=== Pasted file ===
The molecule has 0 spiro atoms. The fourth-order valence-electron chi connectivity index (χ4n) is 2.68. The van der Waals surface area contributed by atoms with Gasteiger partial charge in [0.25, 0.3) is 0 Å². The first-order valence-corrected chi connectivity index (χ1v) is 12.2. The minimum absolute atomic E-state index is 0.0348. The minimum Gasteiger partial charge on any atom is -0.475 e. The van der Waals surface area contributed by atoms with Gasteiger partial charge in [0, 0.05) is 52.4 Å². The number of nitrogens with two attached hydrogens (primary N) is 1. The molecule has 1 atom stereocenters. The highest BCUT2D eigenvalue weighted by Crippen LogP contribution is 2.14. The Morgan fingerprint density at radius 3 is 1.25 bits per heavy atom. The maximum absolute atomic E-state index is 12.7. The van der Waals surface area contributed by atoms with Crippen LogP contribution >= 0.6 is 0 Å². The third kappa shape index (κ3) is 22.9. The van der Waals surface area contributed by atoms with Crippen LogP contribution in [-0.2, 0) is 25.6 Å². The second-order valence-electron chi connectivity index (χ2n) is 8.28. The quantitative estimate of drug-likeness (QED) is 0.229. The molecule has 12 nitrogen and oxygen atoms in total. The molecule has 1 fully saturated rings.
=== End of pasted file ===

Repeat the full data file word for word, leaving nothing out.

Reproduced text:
The molecule has 0 spiro atoms. The fourth-order valence-electron chi connectivity index (χ4n) is 2.68. The van der Waals surface area contributed by atoms with Gasteiger partial charge in [0.25, 0.3) is 0 Å². The first-order valence-corrected chi connectivity index (χ1v) is 12.2. The minimum absolute atomic E-state index is 0.0348. The minimum Gasteiger partial charge on any atom is -0.475 e. The van der Waals surface area contributed by atoms with Gasteiger partial charge in [0, 0.05) is 52.4 Å². The number of nitrogens with two attached hydrogens (primary N) is 1. The molecule has 1 atom stereocenters. The highest BCUT2D eigenvalue weighted by Crippen LogP contribution is 2.14. The Morgan fingerprint density at radius 3 is 1.25 bits per heavy atom. The maximum absolute atomic E-state index is 12.7. The van der Waals surface area contributed by atoms with Crippen LogP contribution >= 0.6 is 0 Å². The third kappa shape index (κ3) is 22.9. The van der Waals surface area contributed by atoms with Crippen LogP contribution in [-0.2, 0) is 25.6 Å². The second-order valence-electron chi connectivity index (χ2n) is 8.28. The quantitative estimate of drug-likeness (QED) is 0.229. The molecule has 12 nitrogen and oxygen atoms in total. The molecule has 1 fully saturated rings.